Rheumatology Flashcards Preview

IPE > Rheumatology > Flashcards

Flashcards in Rheumatology Deck (113):
1

Radiological features of OA

 Loss of joint space
 Osteophytes
 Subchondral cysts
 Subchondral sclerosis

2

Radiological features of RA

 Loss of joint space
 Soft tissue swelling
 Peri-articular osteopenia
 Deformity
 Subluxation

3

Radiological features of Gout

 Normal joint space
 Soft tissue swelling
 Periarticular erosions

4

Red flags for back pain

 Age <20 or >55yrs
 Neurological disturbance (inc. sciatica)
 Sphincter disturbance/ urinary retention
 Saddle anaesthesia
 Bilateral or alternating leg pain/ Leg claudication
 Current or recent infection
 Fever, wt. loss, night sweats
 History of malignancy
 Thoracic back pain
 Morning stiffness
 Acute onset in elderly people
 Constant or progressive pain
 Nocturnal pain
 Abdo mass
 Immunosupressed

5

Causes of back pain

Mechanical
 Strain/idiopathic
 Trauma
 Pregnancy
 Disc prolapse
 Spondylolisthesis (forward shift of one vertebra)

Degenerative: spondylosis, vertebral collapse, stenosis

Inflammatory: Ank spond, Paget’s

Neoplasm: Mets, myeloma

Infection: TB, abscess

6

Describe what a disc prolapse is and the presenting features

Herniation of nucleus pulposus through annulus fibrosus
- often L4/5 or L5/S1
- severe pain on sneezing, coughing or twisting a few days after low back strain
 Lumbago: low back pain
 Sciatica: shooting radicular pain down buttock and thigh

7

Signs of disc prolapse

 Limited spinal flexion and extension
 Free lateral flexion
 Pain on straight-leg raise
 Lateral herniation → radiculopathy
 Central herniation → corda equina syndrome

L4/5 → L5 Root Compression
 Weak hallux extension ± foot drop
 weak inversion (tib. post.) helps distinguish from
peroneal N. palsy.
 ↓ sensation on inner dorsum of foot

L5/S1 → S1 Root Compression
 Weak foot plantarflexion and eversion
 Loss of ankle-jerk
 Calf pain
 ↓ sensation over sole of foot and back of calf

8

Ix and Rx of Disc Prolapse

Ix: MRI (emergency if cauda equina)

Rx
 Brief rest, analgesia and mobilisation effective in ≥90%
+/- steroid injection
 Surgical: discectomy or laminectomy (microscopic-resection of nucleus pulposus) may be needed in cauda-equina syndrome, continuing pain or muscle
weakness.

9

Presenting features of spondylolisthesis

 Displacement of one lumbar vertebra on another
 Usually forward
 Usually L5 on S1
 May be palpable

Presentation
 Onset of pain usually in adolescence or early adulthood
 Worse on standing
 ± sciatica, hamstring tightness, abnormal gait

10

Causes of spondylolisthesis

 Congenital malformation
 Spondylosis
 Osteoarthritis

11

Dx and Rx of spondylolisthesis

Dx
 Plain radiography

Rx
 Corset
 Nerve release
 Spinal fusion

12

Features and presentation of Spinal Stenosis

 Developmental predisposition ± facet joint OA
→ generalized narrowing of lumbar spinal canal.
Presentation
 Spinal claudication
 Aching or heavy buttock and lower limb pain on walking
 Rapid onset
 +/- paraesthesiae/numbness
 Pain eased by leaning forward (e.g. on bike)
 Pain on spine extension

13

Ix and Rx 0f Spinal Stenosis

Ix --> MRI

Rx
 Corsets
 NSAIDs
 Epidural steroid injection
 Canal decompression surgery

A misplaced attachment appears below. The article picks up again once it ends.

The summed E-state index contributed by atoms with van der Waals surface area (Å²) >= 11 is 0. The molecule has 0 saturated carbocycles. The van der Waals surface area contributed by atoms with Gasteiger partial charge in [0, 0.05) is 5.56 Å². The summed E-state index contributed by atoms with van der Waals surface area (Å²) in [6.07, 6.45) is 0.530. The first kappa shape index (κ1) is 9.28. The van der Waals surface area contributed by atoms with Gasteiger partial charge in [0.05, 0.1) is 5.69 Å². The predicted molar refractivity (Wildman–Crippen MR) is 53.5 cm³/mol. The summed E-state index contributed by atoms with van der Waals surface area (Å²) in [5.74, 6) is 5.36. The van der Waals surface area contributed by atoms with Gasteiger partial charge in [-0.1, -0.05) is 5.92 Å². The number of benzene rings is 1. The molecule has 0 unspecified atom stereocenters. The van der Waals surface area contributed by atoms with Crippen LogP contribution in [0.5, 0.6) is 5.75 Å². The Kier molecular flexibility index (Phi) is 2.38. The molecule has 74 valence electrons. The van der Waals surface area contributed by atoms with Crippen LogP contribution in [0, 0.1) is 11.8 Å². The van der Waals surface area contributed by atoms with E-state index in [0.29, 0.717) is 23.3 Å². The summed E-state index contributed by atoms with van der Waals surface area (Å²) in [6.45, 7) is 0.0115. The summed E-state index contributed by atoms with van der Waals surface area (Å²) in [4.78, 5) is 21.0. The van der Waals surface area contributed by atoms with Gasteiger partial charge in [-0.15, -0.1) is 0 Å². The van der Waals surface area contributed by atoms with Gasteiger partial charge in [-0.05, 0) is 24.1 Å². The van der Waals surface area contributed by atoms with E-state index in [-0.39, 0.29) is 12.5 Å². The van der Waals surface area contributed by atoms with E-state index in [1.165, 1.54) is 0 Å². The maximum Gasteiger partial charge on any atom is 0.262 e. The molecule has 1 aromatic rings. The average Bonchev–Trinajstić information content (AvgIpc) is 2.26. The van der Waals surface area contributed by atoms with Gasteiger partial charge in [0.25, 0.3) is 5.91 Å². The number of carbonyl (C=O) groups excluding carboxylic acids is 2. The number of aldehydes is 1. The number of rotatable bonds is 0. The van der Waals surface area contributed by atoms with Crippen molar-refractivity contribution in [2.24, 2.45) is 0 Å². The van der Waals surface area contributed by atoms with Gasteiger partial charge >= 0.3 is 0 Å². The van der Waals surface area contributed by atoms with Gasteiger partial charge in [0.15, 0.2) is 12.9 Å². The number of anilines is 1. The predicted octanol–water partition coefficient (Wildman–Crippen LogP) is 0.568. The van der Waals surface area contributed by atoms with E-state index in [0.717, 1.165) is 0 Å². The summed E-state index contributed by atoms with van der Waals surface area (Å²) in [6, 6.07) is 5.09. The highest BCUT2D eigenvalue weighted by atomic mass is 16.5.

14

How does presentation of nerve root lesions differ from L2-S1

L2 - weak Hip flexion + adduction
L3 - weak Knee extension +
Hip adduction
--> ↓ Knee Jerk
L4 - weak Foot inversion + dorsiflexion + Knee extension
--> ↓ Knee Jerk
L5 - weak - Great toe dorsiflexion + Foot inversion + dorsiflexion + Knee Flexion
Hip extension + abduction
S1- weak - Foot eversion +
Foot and toe plantarflexion + Knee flexion
--> ↓ Ankle Jerk

15

Ix for back pain

IF RED FLAGS
FBC, ESR, CRP , ALP , se electrophoresis, PSA

MRI

16

General Mx of back pain

Conservative
 Max 2d bed rest
 Education: keep active, how to lift / stoop
 Physiotherapy
 Psychosocial issues re. chronic pain and disability
 Warmth

Medical
 Analgesia: paracetamol ± NSAIDs ± codeine
 Muscle relaxant: low-dose diazepam (short-term)
 Facet joint injections

17

Acute cord compression presentation

 Bilateral pain: back and radicular
 LMN signs at compression level
 UMN signs and sensory level below compression
 Sphincter disturbance

18

Acute Cauda Equina Compression presentation

 Alternating or bilateral radicular pain in the legs
 Saddle anaesthesia
 Loss of anal tone
 Bladder ± bowel incontinence

19

Ix Mx of acute cord/ cauda equina compression

- bldder scan, MRI,

 Large prolapse: laminectomy / discectomy
 Tumours: radiotherapy and steroids (if hx cancer) - and stabilise spine
 Abscesses: decompression

20

Causes of acute cord/ cauda equina compression

- bony met
- large disc protrusion
- myeloma
- cord/ paraspinal tumpour
- TB
- Abscess

21

Yellow flags for back pain

Attitudes
Beliefs
Compensation
Diagnosis
Emotions
Family hx

Work

22

UMN v LMN lesions

UMN
- hypertonia
- hyperreflexia
- clonus
- +ve babinski
- clasp - knife relflex
- +/- weakness

LMN =
- Hypotonia
- hyporeflexia
- wasting
- fasciculations
- weakness

23

Define OA

Degenerative joint disorder in which there is
progressive loss of hyaline cartilage and new bone
formation at the joint surface and its margin.

24

Risk factors for OA

 Age (80% > 75yrs)
 Obesity
 Joint abnormality
 Smoking
 Vit D def
 Hormone status

25

Classification of OA

 Primary: no underlying cause
 Secondary: obesity, joint abnormality (Trauma, AVN, RA, Gout, Pagets, Perthes, SUFE), acromegaly, haemophilia

26

Symptoms of OA

 Affects: knees, hips, DIPs, PIPs, thumb CMC